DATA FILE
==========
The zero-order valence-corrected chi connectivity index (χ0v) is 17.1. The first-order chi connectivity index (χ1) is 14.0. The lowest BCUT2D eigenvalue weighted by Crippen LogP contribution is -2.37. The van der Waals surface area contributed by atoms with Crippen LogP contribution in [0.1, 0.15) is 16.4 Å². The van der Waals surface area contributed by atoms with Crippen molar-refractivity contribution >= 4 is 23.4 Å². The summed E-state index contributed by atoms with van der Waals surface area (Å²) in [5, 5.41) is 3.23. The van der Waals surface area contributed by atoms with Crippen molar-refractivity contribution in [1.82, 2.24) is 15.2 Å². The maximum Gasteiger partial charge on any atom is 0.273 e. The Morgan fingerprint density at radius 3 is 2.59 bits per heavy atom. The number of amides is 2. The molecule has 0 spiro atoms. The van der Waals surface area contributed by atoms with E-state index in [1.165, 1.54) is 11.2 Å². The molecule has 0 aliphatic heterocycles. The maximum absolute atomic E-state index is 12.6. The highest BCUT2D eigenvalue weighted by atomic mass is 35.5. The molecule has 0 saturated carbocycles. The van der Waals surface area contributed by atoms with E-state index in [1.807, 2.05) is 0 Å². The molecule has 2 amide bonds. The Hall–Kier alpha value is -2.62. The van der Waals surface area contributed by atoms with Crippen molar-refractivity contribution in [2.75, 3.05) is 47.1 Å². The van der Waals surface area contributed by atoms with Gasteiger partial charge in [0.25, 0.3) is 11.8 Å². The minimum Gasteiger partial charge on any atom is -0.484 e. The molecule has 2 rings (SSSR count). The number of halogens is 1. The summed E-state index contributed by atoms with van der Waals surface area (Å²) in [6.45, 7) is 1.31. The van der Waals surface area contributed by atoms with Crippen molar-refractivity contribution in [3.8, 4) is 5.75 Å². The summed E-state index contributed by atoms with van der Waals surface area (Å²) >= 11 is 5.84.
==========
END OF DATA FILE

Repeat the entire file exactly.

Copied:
The zero-order valence-corrected chi connectivity index (χ0v) is 17.1. The first-order chi connectivity index (χ1) is 14.0. The lowest BCUT2D eigenvalue weighted by Crippen LogP contribution is -2.37. The van der Waals surface area contributed by atoms with Crippen LogP contribution in [0.1, 0.15) is 16.4 Å². The van der Waals surface area contributed by atoms with Crippen molar-refractivity contribution >= 4 is 23.4 Å². The summed E-state index contributed by atoms with van der Waals surface area (Å²) in [5, 5.41) is 3.23. The van der Waals surface area contributed by atoms with Crippen molar-refractivity contribution in [1.82, 2.24) is 15.2 Å². The maximum Gasteiger partial charge on any atom is 0.273 e. The Morgan fingerprint density at radius 3 is 2.59 bits per heavy atom. The number of amides is 2. The molecule has 0 spiro atoms. The van der Waals surface area contributed by atoms with E-state index in [1.165, 1.54) is 11.2 Å². The molecule has 0 aliphatic heterocycles. The maximum absolute atomic E-state index is 12.6. The highest BCUT2D eigenvalue weighted by atomic mass is 35.5. The molecule has 0 saturated carbocycles. The van der Waals surface area contributed by atoms with E-state index in [1.807, 2.05) is 0 Å². The molecule has 2 amide bonds. The Hall–Kier alpha value is -2.62. The van der Waals surface area contributed by atoms with Crippen molar-refractivity contribution in [2.75, 3.05) is 47.1 Å². The van der Waals surface area contributed by atoms with Gasteiger partial charge in [0.25, 0.3) is 11.8 Å². The minimum Gasteiger partial charge on any atom is -0.484 e. The molecule has 2 rings (SSSR count). The number of halogens is 1. The summed E-state index contributed by atoms with van der Waals surface area (Å²) in [6.45, 7) is 1.31. The van der Waals surface area contributed by atoms with Crippen molar-refractivity contribution in [3.8, 4) is 5.75 Å². The summed E-state index contributed by atoms with van der Waals surface area (Å²) >= 11 is 5.84.